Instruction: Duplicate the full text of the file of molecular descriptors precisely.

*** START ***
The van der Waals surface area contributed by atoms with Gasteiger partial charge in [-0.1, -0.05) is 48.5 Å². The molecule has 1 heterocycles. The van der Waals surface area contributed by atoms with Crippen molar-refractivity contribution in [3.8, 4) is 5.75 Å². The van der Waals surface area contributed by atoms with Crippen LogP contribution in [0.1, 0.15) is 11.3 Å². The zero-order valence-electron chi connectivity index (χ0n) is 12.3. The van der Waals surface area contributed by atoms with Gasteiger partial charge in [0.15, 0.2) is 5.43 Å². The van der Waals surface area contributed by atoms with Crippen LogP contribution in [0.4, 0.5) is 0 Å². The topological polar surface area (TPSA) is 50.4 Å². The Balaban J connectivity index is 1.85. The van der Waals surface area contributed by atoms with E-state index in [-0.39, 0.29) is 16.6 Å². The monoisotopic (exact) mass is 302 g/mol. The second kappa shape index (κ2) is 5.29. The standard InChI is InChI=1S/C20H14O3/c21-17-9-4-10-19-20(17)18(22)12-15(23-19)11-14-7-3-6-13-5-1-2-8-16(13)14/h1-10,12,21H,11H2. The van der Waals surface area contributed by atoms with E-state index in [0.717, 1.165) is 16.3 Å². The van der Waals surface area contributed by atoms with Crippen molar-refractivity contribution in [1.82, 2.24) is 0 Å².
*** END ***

The van der Waals surface area contributed by atoms with Gasteiger partial charge in [-0.1, -0.05) is 48.5 Å². The molecule has 1 heterocycles. The van der Waals surface area contributed by atoms with Crippen molar-refractivity contribution in [3.8, 4) is 5.75 Å². The van der Waals surface area contributed by atoms with Crippen LogP contribution in [0.1, 0.15) is 11.3 Å². The zero-order valence-electron chi connectivity index (χ0n) is 12.3. The van der Waals surface area contributed by atoms with Gasteiger partial charge in [0.15, 0.2) is 5.43 Å². The van der Waals surface area contributed by atoms with Crippen LogP contribution in [0.4, 0.5) is 0 Å². The topological polar surface area (TPSA) is 50.4 Å². The Balaban J connectivity index is 1.85. The van der Waals surface area contributed by atoms with E-state index in [-0.39, 0.29) is 16.6 Å². The monoisotopic (exact) mass is 302 g/mol. The second kappa shape index (κ2) is 5.29. The standard InChI is InChI=1S/C20H14O3/c21-17-9-4-10-19-20(17)18(22)12-15(23-19)11-14-7-3-6-13-5-1-2-8-16(13)14/h1-10,12,21H,11H2. The van der Waals surface area contributed by atoms with E-state index in [0.717, 1.165) is 16.3 Å². The van der Waals surface area contributed by atoms with Crippen molar-refractivity contribution in [1.82, 2.24) is 0 Å².